Bell joins Telstra as second 'big telco' investor in Cohere

The Canadian operator is stumping up funds for trials of Cohere's capacity-boosting network software and 6G candidate.

Iain Morris, International Editor

January 30, 2023

4 Min Read
Bell joins Telstra as second 'big telco' investor in Cohere

Telcos spend vast sums on their spectrum, and so any software company claiming it can double a telco's network capacity – and, by implication, the value of the telco's spectrum – is bound to turn a few heads. Such is the basic pitch of Cohere Technologies, which pocketed about $46 million in funds this time last year and could already namedrop some impressive-sounding investors. Now it has another to show off.

Bell Ventures, the new investor unveiled today, is the venture-capital arm of Bell Canada, one of Canada's "big three" mobile operators. It appears to be the second telco investor in Cohere after Australia's Telstra previously stumped up money dating back to a $35 million funding round in 2015. Cohere's other investors now include Intel Capital, VMware and Juniper on the industry side. But the company that led the $46 million round last year was Koch Industries, a conglomerate with fingers in all sorts of pies. Cohere has also received money from NEA and Lightspeed, two venture funds.

It is not disclosing how much Bell will contribute, but that is probably not the most important detail. The whole point of the investment is to support network trials of Cohere's technology in Canada. If that ultimately leads to some kind of commercial rollout with Bell, Cohere's fortunes could change fast.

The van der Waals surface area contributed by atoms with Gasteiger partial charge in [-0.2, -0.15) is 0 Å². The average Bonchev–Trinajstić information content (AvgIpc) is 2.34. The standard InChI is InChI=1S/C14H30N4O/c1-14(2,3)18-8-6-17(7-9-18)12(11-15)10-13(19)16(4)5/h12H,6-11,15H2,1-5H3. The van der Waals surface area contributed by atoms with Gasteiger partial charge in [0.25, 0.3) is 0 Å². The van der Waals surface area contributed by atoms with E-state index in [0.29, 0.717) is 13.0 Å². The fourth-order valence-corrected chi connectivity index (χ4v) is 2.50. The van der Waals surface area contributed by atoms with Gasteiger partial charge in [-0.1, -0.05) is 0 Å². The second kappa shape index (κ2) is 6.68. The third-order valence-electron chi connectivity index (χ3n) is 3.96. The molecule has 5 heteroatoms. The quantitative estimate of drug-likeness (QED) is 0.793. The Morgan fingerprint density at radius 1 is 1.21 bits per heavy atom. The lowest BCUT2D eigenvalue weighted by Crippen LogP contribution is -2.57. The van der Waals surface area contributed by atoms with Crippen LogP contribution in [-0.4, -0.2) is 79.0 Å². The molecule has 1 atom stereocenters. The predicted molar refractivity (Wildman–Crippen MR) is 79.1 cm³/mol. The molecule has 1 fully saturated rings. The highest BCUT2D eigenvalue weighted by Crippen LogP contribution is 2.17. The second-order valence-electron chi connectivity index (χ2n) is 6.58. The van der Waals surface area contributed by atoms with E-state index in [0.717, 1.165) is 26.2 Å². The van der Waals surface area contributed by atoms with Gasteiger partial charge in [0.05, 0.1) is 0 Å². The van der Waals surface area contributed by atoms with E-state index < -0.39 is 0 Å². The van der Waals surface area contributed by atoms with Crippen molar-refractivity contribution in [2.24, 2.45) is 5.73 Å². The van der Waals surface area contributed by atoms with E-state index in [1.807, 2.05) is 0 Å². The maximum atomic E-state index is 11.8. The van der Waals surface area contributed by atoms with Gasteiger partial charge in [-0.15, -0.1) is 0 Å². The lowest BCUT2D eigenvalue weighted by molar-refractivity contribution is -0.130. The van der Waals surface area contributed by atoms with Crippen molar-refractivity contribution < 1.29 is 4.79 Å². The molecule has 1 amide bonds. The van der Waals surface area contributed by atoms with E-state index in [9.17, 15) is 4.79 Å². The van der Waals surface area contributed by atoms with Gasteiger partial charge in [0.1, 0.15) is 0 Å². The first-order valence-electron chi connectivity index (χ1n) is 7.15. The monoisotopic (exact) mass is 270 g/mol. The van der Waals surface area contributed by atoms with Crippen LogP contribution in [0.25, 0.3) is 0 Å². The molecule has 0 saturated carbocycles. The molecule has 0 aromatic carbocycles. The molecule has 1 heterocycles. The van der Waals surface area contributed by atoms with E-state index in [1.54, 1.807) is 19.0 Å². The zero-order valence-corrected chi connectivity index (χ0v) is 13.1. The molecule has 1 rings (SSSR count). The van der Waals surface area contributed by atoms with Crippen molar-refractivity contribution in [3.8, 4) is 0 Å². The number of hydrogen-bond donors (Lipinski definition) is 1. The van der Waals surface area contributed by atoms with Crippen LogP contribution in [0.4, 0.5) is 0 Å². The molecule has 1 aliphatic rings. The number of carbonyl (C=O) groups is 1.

Figure 1: Cohere's technology could boost the signals generated by mobile towers. (Source: Pixabay) Cohere's technology could boost the signals generated by mobile towers.
(Source: Pixabay)

Broadly speaking, Cohere has a couple of technologies that seem to interest the Canadian operator. The first is what Cohere calls its Universal Spectrum Multiplier (USM), the performance-boosting software that has already been lauded by operators including Deutsche Telekom and Vodafone after their own successful trials. Based on a system known as beamforming, the USM essentially works by focusing mobile signals on their targets with sniper-like precision, rather than spraying them wildly around cells, as happens across much of today's mobile infrastructure.

Bell also appears interested in orthogonal time frequency space (OTFS), a waveform Cohere has been touting as a candidate for use in future 6G networks. Today's 4G and 5G networks are based on a technology called orthogonal frequency division multiplexing (OFDM). Some telcos have played down the possibility of radical change at this level with the 6G transition, but if OTFS were rubber-stamped by the 3GPP, the international standards group, Cohere would stand to benefit. Bell's apparent interest is encouraging for OTFS supporters.

Open RAN pitch